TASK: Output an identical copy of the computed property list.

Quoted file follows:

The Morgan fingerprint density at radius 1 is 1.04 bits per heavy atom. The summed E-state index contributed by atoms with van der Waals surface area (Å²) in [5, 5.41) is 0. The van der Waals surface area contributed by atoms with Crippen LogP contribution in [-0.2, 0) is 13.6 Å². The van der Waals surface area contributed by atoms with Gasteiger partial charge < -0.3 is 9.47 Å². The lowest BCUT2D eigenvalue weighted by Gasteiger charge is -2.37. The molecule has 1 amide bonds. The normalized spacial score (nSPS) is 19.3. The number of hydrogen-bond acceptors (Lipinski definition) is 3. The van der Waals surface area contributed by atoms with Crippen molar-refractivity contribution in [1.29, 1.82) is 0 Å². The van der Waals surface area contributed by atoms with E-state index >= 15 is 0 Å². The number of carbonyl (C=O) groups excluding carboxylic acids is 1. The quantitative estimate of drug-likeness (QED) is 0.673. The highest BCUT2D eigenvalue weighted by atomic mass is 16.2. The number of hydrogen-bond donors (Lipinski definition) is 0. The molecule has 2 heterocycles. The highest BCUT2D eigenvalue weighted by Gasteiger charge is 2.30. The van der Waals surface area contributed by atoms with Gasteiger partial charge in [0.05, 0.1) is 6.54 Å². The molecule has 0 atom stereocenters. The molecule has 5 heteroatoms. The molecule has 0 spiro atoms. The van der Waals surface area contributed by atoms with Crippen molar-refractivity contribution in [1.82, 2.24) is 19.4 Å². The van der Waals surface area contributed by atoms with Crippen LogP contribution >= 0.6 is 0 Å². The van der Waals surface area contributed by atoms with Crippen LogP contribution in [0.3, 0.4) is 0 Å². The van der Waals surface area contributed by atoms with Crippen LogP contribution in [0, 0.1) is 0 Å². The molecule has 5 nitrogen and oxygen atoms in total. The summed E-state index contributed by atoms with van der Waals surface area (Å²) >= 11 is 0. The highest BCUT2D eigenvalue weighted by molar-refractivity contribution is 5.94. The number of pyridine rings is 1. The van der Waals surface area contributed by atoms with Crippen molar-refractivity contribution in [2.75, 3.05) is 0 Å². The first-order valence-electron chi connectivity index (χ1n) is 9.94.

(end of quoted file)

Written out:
The Morgan fingerprint density at radius 1 is 1.04 bits per heavy atom. The summed E-state index contributed by atoms with van der Waals surface area (Å²) in [5, 5.41) is 0. The van der Waals surface area contributed by atoms with Crippen LogP contribution in [-0.2, 0) is 13.6 Å². The van der Waals surface area contributed by atoms with Gasteiger partial charge < -0.3 is 9.47 Å². The lowest BCUT2D eigenvalue weighted by Gasteiger charge is -2.37. The molecule has 1 amide bonds. The normalized spacial score (nSPS) is 19.3. The number of hydrogen-bond acceptors (Lipinski definition) is 3. The van der Waals surface area contributed by atoms with Crippen molar-refractivity contribution in [1.29, 1.82) is 0 Å². The van der Waals surface area contributed by atoms with E-state index >= 15 is 0 Å². The number of carbonyl (C=O) groups excluding carboxylic acids is 1. The quantitative estimate of drug-likeness (QED) is 0.673. The highest BCUT2D eigenvalue weighted by atomic mass is 16.2. The number of hydrogen-bond donors (Lipinski definition) is 0. The molecule has 2 heterocycles. The highest BCUT2D eigenvalue weighted by Gasteiger charge is 2.30. The van der Waals surface area contributed by atoms with Gasteiger partial charge in [0.05, 0.1) is 6.54 Å². The molecule has 0 atom stereocenters. The molecule has 5 heteroatoms. The molecule has 0 spiro atoms. The van der Waals surface area contributed by atoms with Crippen molar-refractivity contribution in [1.82, 2.24) is 19.4 Å². The van der Waals surface area contributed by atoms with Crippen LogP contribution >= 0.6 is 0 Å². The van der Waals surface area contributed by atoms with Crippen LogP contribution in [0.3, 0.4) is 0 Å². The van der Waals surface area contributed by atoms with Crippen LogP contribution in [0, 0.1) is 0 Å². The molecule has 5 nitrogen and oxygen atoms in total. The summed E-state index contributed by atoms with van der Waals surface area (Å²) >= 11 is 0. The highest BCUT2D eigenvalue weighted by molar-refractivity contribution is 5.94. The number of pyridine rings is 1. The van der Waals surface area contributed by atoms with Crippen molar-refractivity contribution in [2.75, 3.05) is 0 Å². The first-order valence-electron chi connectivity index (χ1n) is 9.94.